Chapter

Herakles and Melqart: Networking Heroes

Irad Malkin

in A Small Greek World

Published in print November 2011 | ISBN: 9780199734818
Published online January 2012 | e-ISBN: 9780199918553 | DOI: http://dx.doi.org/10.1093/acprof:oso/9780199734818.003.0004

Series: Greeks Overseas

Herakles and Melqart: Networking Heroes

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This chapter discusses Greek and Phoenician (with Tyre’s central role) “colonial” networks. Colonization created the network-oriented, city-state culture of the ancient Mediterranean (contrasting with the ól, or “yoke” of the Near Eastern empires, in the words of Ezekiel). The chapter places special focus on the gods-heroes Herakles and Melqart, founders of dynasties and cities, as giving expression to notions of foundation, territorial appropriation, accommodating middle grounds, as well as irredentist claims. Analysis of sources (biblical and others) reveals those aspects that allowed for identifying the two. The grafting of Herakles onto specific sites of intended Greek colonization (especially western Sicily) sometimes followed preexisting networks established by Phoenicians. A polytheistic network allowed for translation and syncretism; it also transformed (even in Thasos, where Herakles was superimposed upon Melqart) the quintessential wandering and terrestrial Herakles into a city-associated and even maritime hero. Herakles provided irredentist “charters” for conquest (Dorieus) that could transform into a middle ground of common existence (Elymians, Phoenicians, Herakleia Minoa). His use by Greeks in the Mediterranean helped integrate the new colonies into Panhellenic networks of myth.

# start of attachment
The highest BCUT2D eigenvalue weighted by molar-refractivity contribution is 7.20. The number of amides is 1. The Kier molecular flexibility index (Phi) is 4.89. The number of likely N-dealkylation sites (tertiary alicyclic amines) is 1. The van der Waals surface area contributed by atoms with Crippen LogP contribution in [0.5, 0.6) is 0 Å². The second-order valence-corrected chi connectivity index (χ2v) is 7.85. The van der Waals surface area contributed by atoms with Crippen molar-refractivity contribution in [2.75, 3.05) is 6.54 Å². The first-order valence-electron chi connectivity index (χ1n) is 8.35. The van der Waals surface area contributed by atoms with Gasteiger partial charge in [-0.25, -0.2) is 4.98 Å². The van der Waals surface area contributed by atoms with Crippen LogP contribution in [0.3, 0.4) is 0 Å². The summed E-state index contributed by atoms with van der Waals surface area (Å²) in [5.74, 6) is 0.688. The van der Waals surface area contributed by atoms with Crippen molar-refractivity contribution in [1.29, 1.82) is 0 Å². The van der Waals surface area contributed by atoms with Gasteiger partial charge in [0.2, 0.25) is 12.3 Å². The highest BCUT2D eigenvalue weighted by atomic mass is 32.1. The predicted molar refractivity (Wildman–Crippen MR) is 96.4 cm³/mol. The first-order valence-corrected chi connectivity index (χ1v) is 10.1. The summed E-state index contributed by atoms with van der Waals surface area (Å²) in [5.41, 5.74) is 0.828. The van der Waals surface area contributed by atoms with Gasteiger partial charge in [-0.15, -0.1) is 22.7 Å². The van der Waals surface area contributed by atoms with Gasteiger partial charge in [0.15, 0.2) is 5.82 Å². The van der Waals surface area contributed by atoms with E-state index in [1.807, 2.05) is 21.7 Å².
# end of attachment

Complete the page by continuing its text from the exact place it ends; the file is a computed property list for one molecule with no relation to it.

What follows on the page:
Keywords: Phoenicians; Tyre; Herakles; Melqart; Sicily; Dorieus; irredentist myth; polytheism; syncretism; middle ground

Chapter.  11564 words. 

Subjects: Classical History

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